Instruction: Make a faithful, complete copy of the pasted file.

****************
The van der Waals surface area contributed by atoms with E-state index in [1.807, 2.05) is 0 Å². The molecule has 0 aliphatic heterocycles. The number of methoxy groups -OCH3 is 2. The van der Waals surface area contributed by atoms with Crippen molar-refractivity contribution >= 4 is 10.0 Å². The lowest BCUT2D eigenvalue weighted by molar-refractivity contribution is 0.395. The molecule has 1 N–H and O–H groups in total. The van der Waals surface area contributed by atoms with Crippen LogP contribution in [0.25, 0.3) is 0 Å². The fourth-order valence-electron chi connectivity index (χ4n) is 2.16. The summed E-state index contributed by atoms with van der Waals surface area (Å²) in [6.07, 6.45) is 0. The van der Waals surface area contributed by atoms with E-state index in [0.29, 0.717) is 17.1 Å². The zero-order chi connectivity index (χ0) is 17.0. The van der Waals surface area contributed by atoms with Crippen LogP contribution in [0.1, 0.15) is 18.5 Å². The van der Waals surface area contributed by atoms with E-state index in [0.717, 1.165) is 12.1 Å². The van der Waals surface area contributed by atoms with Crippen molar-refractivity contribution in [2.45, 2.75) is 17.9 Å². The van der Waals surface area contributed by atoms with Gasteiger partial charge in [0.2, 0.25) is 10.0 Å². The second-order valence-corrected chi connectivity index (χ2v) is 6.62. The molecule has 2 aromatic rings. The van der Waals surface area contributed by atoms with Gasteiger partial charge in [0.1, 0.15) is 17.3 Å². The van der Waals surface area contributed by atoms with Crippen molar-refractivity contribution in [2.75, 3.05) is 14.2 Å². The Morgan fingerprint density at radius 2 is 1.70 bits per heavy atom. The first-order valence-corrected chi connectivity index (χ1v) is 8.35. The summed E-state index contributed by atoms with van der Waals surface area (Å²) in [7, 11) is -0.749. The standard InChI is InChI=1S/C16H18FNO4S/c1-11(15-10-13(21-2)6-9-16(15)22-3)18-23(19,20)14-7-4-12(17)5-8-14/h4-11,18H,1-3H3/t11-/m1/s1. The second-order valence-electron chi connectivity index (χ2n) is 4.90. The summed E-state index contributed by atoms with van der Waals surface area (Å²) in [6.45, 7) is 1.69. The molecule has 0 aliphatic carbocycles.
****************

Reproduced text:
The van der Waals surface area contributed by atoms with E-state index in [1.807, 2.05) is 0 Å². The molecule has 0 aliphatic heterocycles. The number of methoxy groups -OCH3 is 2. The van der Waals surface area contributed by atoms with Crippen molar-refractivity contribution >= 4 is 10.0 Å². The lowest BCUT2D eigenvalue weighted by molar-refractivity contribution is 0.395. The molecule has 1 N–H and O–H groups in total. The van der Waals surface area contributed by atoms with Crippen LogP contribution in [0.25, 0.3) is 0 Å². The fourth-order valence-electron chi connectivity index (χ4n) is 2.16. The summed E-state index contributed by atoms with van der Waals surface area (Å²) in [6.07, 6.45) is 0. The van der Waals surface area contributed by atoms with E-state index in [0.29, 0.717) is 17.1 Å². The zero-order chi connectivity index (χ0) is 17.0. The van der Waals surface area contributed by atoms with Crippen LogP contribution in [0.1, 0.15) is 18.5 Å². The van der Waals surface area contributed by atoms with E-state index in [0.717, 1.165) is 12.1 Å². The van der Waals surface area contributed by atoms with Crippen molar-refractivity contribution in [2.45, 2.75) is 17.9 Å². The van der Waals surface area contributed by atoms with Gasteiger partial charge in [0.2, 0.25) is 10.0 Å². The second-order valence-corrected chi connectivity index (χ2v) is 6.62. The molecule has 2 aromatic rings. The van der Waals surface area contributed by atoms with Gasteiger partial charge in [0.1, 0.15) is 17.3 Å². The van der Waals surface area contributed by atoms with Crippen molar-refractivity contribution in [2.75, 3.05) is 14.2 Å². The Morgan fingerprint density at radius 2 is 1.70 bits per heavy atom. The first-order valence-corrected chi connectivity index (χ1v) is 8.35. The summed E-state index contributed by atoms with van der Waals surface area (Å²) in [7, 11) is -0.749. The standard InChI is InChI=1S/C16H18FNO4S/c1-11(15-10-13(21-2)6-9-16(15)22-3)18-23(19,20)14-7-4-12(17)5-8-14/h4-11,18H,1-3H3/t11-/m1/s1. The second-order valence-electron chi connectivity index (χ2n) is 4.90. The summed E-state index contributed by atoms with van der Waals surface area (Å²) in [6.45, 7) is 1.69. The molecule has 0 aliphatic carbocycles.